Coming to this race from a career in cyber security, I understand the direction the debate needs to be taken.  We must start asking questions about "ownership" of the data we originate as we go about our daily lives.  If we "own" the data, we will have enforceable rights to require that data we originate be deleted once "the bill has been paid."  Our unique genomic sequence - perhaps the very essence of the "digital you" - can now be "owned" by companies providing ethnic makeup reports.  We must be asking what they are doing with this data... And what happens to it should the company go bankrupt and its assets (including the data) be sold.

I have the professional background needed to lead this conversation.

1.
Question 1

Family reunification is a process that allows immigrants already residing in the U.S. to bring in additional family members. Do you support limiting this process? Why or why not?

Answer from John Horst:

As one who has been through the immiigration system with my wife (from Malaysia), when family members are sponsored, the sponsor is required to agree that the sponsored member will not becoime a public charge.  If this requirement were honestly enforced, I could support allowing immigrants to bring in family members.  It is not enforced, and as such I believe we have to limit this.

2.
Question 2

Do you support expanding the current border wall between U.S. and Mexico? Why or why not?

Answer from John Horst:

As long as our legal immigration system continues to be the dysfunctional mess that it is, we need the wall.  If we take the administrative portfolio of immigration away from government and get the line moving, there will be no need for human traffickers, and therefore no need for the wall.

3.
Question 3

Do you support creating additional regulations on gun ownership? Why or why not?

Answer from John Horst:

We do not need more restrictions.  We need better technology to allow states to share data about people who are not allowed to buy a gun.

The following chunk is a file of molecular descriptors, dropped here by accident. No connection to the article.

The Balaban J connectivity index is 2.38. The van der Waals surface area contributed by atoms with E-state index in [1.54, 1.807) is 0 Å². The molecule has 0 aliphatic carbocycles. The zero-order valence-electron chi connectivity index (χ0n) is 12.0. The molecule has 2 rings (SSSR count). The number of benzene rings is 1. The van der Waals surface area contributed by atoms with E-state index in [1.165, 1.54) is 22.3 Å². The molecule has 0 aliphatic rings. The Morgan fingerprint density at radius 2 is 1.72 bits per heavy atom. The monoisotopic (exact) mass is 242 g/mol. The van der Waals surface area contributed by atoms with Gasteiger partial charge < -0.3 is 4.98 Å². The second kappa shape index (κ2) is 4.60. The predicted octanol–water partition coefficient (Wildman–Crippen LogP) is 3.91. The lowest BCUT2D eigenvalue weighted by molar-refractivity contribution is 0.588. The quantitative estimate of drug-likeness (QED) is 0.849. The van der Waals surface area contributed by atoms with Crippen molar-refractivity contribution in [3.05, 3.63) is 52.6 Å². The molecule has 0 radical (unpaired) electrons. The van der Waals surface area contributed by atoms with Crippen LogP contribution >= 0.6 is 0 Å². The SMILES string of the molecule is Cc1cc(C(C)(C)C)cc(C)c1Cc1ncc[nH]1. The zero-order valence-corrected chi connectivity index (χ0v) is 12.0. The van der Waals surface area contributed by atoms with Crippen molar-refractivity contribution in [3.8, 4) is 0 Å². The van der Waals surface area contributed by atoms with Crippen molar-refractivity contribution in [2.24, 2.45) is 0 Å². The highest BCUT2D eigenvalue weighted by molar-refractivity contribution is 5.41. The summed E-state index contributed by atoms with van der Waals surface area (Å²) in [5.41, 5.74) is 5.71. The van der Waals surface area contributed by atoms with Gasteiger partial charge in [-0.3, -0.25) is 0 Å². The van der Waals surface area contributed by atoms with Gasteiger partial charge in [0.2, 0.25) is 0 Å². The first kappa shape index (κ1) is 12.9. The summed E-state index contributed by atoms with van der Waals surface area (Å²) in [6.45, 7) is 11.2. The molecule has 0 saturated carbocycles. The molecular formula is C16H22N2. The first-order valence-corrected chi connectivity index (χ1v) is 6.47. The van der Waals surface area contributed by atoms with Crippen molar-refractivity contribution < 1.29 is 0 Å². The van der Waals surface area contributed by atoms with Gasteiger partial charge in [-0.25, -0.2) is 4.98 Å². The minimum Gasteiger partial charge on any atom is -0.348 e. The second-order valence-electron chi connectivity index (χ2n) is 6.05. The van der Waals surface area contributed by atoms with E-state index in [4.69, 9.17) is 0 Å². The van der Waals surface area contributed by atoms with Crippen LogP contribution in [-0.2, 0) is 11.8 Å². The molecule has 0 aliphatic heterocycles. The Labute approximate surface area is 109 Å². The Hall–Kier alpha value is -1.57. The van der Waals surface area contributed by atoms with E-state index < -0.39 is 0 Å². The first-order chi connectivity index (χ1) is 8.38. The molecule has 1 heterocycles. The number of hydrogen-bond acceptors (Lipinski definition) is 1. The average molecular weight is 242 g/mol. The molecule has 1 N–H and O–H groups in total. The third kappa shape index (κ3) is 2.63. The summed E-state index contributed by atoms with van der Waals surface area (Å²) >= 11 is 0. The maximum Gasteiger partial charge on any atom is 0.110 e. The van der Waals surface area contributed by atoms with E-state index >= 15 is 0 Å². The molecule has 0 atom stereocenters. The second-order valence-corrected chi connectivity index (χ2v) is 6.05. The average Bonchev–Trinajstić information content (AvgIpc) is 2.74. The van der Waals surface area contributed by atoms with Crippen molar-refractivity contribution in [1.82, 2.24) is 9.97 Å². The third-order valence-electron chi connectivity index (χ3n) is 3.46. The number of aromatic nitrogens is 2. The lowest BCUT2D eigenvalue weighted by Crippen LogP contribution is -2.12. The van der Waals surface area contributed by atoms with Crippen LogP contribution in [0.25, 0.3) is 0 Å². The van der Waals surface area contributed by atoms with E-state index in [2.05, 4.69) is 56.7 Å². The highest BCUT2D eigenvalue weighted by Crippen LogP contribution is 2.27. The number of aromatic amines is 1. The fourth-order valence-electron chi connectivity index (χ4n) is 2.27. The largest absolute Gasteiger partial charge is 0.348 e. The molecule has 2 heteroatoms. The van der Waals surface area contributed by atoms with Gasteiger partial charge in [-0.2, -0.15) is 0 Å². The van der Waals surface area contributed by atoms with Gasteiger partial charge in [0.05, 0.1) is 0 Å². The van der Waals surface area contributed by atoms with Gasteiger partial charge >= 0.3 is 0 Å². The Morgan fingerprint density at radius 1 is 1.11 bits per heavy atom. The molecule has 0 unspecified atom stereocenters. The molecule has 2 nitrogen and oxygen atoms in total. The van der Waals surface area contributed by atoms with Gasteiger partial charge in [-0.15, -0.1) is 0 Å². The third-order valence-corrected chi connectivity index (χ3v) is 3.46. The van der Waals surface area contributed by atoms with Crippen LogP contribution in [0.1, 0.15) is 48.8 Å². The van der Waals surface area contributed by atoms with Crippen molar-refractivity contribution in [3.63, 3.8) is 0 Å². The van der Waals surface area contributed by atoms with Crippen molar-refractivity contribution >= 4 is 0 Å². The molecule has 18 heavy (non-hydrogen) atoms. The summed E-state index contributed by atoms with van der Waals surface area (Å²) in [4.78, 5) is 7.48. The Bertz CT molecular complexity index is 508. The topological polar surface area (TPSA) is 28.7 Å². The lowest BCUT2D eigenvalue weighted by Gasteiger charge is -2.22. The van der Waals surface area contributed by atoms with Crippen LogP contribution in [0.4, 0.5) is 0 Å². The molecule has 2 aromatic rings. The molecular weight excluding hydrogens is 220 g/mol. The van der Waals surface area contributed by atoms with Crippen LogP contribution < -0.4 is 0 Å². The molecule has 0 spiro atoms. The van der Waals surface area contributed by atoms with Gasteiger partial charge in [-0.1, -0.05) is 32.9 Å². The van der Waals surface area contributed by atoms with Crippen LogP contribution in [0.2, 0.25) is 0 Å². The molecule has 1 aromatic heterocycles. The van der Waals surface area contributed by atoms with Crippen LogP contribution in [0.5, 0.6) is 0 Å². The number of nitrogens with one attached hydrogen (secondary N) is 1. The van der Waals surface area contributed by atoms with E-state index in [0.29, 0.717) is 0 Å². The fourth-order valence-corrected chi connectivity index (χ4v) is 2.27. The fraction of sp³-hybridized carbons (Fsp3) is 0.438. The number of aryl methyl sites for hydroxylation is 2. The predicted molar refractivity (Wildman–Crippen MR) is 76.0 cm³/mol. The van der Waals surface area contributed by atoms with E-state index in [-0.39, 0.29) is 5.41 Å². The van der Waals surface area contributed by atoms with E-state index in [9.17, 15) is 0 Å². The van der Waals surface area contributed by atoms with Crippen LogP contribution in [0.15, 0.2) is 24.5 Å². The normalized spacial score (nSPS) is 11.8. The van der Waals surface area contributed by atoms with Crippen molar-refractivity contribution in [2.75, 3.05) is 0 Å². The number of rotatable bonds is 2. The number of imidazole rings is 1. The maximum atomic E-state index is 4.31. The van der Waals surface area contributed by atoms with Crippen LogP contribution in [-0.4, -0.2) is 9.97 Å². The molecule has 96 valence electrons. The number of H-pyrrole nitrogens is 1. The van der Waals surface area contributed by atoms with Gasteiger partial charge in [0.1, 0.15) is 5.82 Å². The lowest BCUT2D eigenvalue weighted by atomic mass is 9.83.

4.
Question 4

Should the U.S. remain in the North American Free Trade Agreement (NAFTA)? Why or why not?

Answer from John Horst:

Yes, we should leave NAFTA.  The Chinese are gaming the "country of origin" designation to the detriment of U.S. manufacturing.  We should have a credible plan to leave NAFTA if it cannot be renegotiated to require genuine reciprocal access to markets.

5.
Question 5

What programs or legislation, if any, would you support to help Americans of all ages secure affordable health care?

Answer from John Horst:

We need to expand access to group policies to include trade associations, credit unions, and religious organizations.  We need to expand access to HSAs as a means to pay the premiums for these group policies.  If we grant a tax credit to employers for matching employee contributions to their HSA, and make it possible to get a group policy outside of employement then millions of part time workers will be able to get a policy they can afford - and afford to use.

Total money raised: $29,092

Top contributors that gave money to support the candidate, by organization:

1
John Horst
$14,364
2
Employees of Garden Communities
$2,500
3
Employees of Kilpatrick Townsend & Stockton
$2,200
4
Employees of Mintz Levin Cohn Ferris Glovsky and Popeo
$1,500
5
Employees of United States Postal Service
$550

By State:

California 88.69%
Colorado 8.43%
1.92%
Vermont 0.96%
88.69%8.43%

By Size:

Large contributions (89.69%)
Small contributions (10.31%)
89.69%10.31%

By Type:

From organizations (0.00%)
From individuals (100.00%)
100.00%
Source: MapLight analysis of data from the Federal Election Commission.

I consider myself a conservative.  But I am deeply disappointed with how - since the financial crisis - conservatism has morphed into corporatism; they are not the same things.  Big Business is not free enterprise.

I believe conservatism essentially prefers civil society over political society.  As I work in the community with people from all political persuasions I am struck by how much we agree on when we consider our intentions for our community, state, and country. I am skeptical, however, of government when it comes to realizing these good intentions.  I have been around government enough to see how a bureaucracy's first priority is perpetuating its own existence and expanding its claim on the budget.  Too often government is where good intentions go to die.  I believe we will be much more successful seeing our good intentions come to fruition if we insist on pursuing them in civil society.  This means government becomes smaller and does less, and funding migrates away from bureaucracies (political society) and to local community groups - who understand the needs better and can make more productive use of public funds.